Two fans have been charged following the pitch invasion at the marred Manchester City’s 2021/2022 English Premier League (EPL) title celebrations on Sunday at Etihad Stadium. It was the latest in a series of incidents at grounds around England over the past couple of weeks.
Already, Greater Manchester Police have revealed inquiries are ongoing into the reported assault of Aston Villa goalkeeper Robin Olsen following Manchester City’s 3-2 win.
Unfortunately,Phillip Maxwell, 28, has been charged with throwing a pyrotechnic onto the pitch while 37-year-old Paul Colbridge has been charged with going onto the pitch.Nottingham Forest fan Robert Biggs was jailed last week for assaulting Sheffield United striker Billy Sharp following their second-tier play-off clash.
Also, Crystal Palace manager Patrick Vieira was involved in an altercation with an Everton fan as the Toffees celebrated staying up.Former England striker Michael Owen backed fining clubs to try to stamp out the problem, saying“I think in general us as human beings are a little bit like sheep.”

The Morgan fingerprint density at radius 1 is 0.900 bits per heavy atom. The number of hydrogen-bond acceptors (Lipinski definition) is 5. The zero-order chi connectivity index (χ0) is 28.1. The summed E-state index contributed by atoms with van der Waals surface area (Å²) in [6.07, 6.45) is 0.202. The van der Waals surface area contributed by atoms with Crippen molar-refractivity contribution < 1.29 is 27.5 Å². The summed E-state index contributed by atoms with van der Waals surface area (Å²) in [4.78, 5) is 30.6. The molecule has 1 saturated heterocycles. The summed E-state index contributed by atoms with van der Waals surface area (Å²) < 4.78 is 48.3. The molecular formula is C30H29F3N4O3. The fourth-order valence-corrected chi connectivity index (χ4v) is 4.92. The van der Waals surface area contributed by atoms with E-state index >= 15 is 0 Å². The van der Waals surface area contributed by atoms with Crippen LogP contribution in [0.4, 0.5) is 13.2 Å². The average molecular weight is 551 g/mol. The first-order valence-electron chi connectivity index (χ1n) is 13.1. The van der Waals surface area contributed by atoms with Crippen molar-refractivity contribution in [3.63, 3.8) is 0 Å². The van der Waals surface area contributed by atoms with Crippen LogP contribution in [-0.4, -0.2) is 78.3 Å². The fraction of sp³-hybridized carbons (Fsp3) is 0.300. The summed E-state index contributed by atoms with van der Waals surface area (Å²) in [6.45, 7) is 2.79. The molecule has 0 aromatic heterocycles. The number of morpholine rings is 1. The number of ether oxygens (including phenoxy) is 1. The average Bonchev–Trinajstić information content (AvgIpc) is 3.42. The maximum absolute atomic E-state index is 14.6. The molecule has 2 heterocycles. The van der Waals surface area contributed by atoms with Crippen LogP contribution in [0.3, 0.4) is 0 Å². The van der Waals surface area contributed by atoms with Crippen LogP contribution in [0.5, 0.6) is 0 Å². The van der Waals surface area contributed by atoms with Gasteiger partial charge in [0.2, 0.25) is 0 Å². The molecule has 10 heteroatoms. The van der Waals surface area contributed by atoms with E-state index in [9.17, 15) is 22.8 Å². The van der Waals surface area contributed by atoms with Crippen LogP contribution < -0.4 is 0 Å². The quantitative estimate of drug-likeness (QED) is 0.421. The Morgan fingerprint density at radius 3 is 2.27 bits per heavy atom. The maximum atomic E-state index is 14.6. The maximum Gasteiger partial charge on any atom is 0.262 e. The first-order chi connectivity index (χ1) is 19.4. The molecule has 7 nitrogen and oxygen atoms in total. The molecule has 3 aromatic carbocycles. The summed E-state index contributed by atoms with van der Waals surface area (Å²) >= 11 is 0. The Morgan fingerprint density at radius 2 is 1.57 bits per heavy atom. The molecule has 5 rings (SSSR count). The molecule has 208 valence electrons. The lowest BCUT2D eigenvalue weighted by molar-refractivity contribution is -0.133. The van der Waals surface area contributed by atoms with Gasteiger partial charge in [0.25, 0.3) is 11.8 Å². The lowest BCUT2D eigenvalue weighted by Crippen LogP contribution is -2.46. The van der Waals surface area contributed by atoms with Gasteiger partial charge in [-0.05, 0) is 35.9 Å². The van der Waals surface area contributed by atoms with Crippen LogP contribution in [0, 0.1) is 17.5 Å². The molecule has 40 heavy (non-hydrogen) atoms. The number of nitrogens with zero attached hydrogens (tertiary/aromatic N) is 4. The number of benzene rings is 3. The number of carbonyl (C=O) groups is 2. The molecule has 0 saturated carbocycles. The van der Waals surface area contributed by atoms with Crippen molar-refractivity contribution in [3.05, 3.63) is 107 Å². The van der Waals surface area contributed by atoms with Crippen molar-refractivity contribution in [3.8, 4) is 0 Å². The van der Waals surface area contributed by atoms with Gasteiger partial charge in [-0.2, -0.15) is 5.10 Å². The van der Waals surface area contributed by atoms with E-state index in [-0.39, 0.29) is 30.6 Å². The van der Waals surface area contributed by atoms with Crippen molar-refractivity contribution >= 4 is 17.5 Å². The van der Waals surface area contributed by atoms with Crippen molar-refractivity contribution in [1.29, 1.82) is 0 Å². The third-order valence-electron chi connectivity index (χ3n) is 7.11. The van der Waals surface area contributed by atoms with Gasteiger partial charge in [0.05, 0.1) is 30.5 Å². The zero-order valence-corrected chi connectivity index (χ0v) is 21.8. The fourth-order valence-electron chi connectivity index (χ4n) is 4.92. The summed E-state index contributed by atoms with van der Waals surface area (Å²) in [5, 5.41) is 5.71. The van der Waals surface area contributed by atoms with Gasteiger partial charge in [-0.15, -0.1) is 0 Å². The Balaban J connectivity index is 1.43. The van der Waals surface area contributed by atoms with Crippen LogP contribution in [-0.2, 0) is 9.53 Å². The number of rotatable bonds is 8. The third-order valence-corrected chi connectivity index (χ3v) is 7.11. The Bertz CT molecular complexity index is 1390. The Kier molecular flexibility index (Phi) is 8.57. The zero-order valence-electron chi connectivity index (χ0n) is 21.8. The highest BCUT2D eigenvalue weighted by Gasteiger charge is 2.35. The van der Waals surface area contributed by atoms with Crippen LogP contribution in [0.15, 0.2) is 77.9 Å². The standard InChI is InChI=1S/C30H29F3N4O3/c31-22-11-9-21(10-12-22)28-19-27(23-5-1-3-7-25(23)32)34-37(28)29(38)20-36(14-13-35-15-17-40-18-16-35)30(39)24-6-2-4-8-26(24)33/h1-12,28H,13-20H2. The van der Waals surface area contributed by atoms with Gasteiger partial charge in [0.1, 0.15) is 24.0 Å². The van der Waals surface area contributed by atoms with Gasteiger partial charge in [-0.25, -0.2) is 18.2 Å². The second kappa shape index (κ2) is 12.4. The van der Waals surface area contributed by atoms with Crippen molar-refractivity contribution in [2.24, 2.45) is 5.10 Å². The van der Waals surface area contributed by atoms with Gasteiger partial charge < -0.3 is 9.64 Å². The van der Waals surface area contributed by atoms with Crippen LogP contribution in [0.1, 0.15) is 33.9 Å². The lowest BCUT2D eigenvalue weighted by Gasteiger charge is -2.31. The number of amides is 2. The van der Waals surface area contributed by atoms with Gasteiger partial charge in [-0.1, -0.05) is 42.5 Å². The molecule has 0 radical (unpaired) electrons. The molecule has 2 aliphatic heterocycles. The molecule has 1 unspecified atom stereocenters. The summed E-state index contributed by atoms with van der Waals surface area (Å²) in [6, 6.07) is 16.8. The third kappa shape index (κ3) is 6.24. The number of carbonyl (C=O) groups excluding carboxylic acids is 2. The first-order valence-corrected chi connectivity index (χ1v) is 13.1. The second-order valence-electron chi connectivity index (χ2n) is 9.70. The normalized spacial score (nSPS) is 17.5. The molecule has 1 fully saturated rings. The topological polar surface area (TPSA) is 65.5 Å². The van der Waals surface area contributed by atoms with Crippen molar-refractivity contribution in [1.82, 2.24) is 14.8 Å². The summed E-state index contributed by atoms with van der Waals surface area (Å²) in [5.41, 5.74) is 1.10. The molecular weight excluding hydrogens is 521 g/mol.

“We see it on the television, we see somebody making a pitch invasion, and all of a sudden we think, `Ah, when our team plays, we’re going to do it next’. I think as soon as we stop one set of fans doing it then most will follow.“If we keep acting like animals, we’re going to be treated like animals, we’re going to be back to cages and fences and things like that.“If they (clubs) are letting people through their turnstiles, they’ve got to be able to control those people. At the end of the day, they’re responsible. So, I think we’ve got to hold the clubs to account. Fining (them) I think is the easiest way.”Micheal added.
Owen admitted he would now be thinking about the possibility of being confronted by fans if he was still playing.“All of a sudden we’re getting into a situation where I’d be looking at the clock thinking, only one minute to go, I’m almost starting to play in a position where I’m near the tunnel to get off the pitch quickly,” he said.“You should never go to a game and feel threatened. But football is like that, it’s tribal, and, when people get together, they do things they shouldn’t do and we obviously need to stamp it out right at source.’